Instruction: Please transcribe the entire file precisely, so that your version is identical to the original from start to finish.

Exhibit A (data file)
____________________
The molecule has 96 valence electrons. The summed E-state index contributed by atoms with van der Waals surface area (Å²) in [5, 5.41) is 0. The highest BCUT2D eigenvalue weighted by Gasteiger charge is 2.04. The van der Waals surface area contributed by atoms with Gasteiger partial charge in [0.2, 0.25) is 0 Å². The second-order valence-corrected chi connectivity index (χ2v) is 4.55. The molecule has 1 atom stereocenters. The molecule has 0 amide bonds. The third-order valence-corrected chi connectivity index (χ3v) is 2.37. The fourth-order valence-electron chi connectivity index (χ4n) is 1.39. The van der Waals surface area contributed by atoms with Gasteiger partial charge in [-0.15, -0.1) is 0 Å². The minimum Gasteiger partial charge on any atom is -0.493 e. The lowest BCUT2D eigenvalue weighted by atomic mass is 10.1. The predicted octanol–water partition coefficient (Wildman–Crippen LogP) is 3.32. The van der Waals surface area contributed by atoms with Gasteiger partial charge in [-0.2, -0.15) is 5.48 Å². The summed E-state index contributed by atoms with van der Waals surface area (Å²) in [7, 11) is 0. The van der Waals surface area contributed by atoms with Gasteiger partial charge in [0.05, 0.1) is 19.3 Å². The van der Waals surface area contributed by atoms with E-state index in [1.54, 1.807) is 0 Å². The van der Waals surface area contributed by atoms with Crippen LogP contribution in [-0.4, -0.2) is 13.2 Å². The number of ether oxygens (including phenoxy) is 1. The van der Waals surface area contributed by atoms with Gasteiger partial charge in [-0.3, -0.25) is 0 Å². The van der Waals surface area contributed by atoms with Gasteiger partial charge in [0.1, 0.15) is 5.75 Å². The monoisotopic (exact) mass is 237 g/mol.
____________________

The molecule has 96 valence electrons. The summed E-state index contributed by atoms with van der Waals surface area (Å²) in [5, 5.41) is 0. The highest BCUT2D eigenvalue weighted by Gasteiger charge is 2.04. The van der Waals surface area contributed by atoms with Gasteiger partial charge in [0.2, 0.25) is 0 Å². The second-order valence-corrected chi connectivity index (χ2v) is 4.55. The molecule has 1 atom stereocenters. The molecule has 0 amide bonds. The third-order valence-corrected chi connectivity index (χ3v) is 2.37. The fourth-order valence-electron chi connectivity index (χ4n) is 1.39. The van der Waals surface area contributed by atoms with Gasteiger partial charge in [-0.15, -0.1) is 0 Å². The minimum Gasteiger partial charge on any atom is -0.493 e. The lowest BCUT2D eigenvalue weighted by atomic mass is 10.1. The predicted octanol–water partition coefficient (Wildman–Crippen LogP) is 3.32. The van der Waals surface area contributed by atoms with Gasteiger partial charge in [-0.2, -0.15) is 5.48 Å². The summed E-state index contributed by atoms with van der Waals surface area (Å²) in [7, 11) is 0. The van der Waals surface area contributed by atoms with Gasteiger partial charge in [0.05, 0.1) is 19.3 Å². The van der Waals surface area contributed by atoms with E-state index in [1.54, 1.807) is 0 Å². The van der Waals surface area contributed by atoms with Crippen LogP contribution in [-0.4, -0.2) is 13.2 Å². The number of ether oxygens (including phenoxy) is 1. The van der Waals surface area contributed by atoms with Gasteiger partial charge in [-0.3, -0.25) is 0 Å². The van der Waals surface area contributed by atoms with Gasteiger partial charge in [0.1, 0.15) is 5.75 Å². The monoisotopic (exact) mass is 237 g/mol.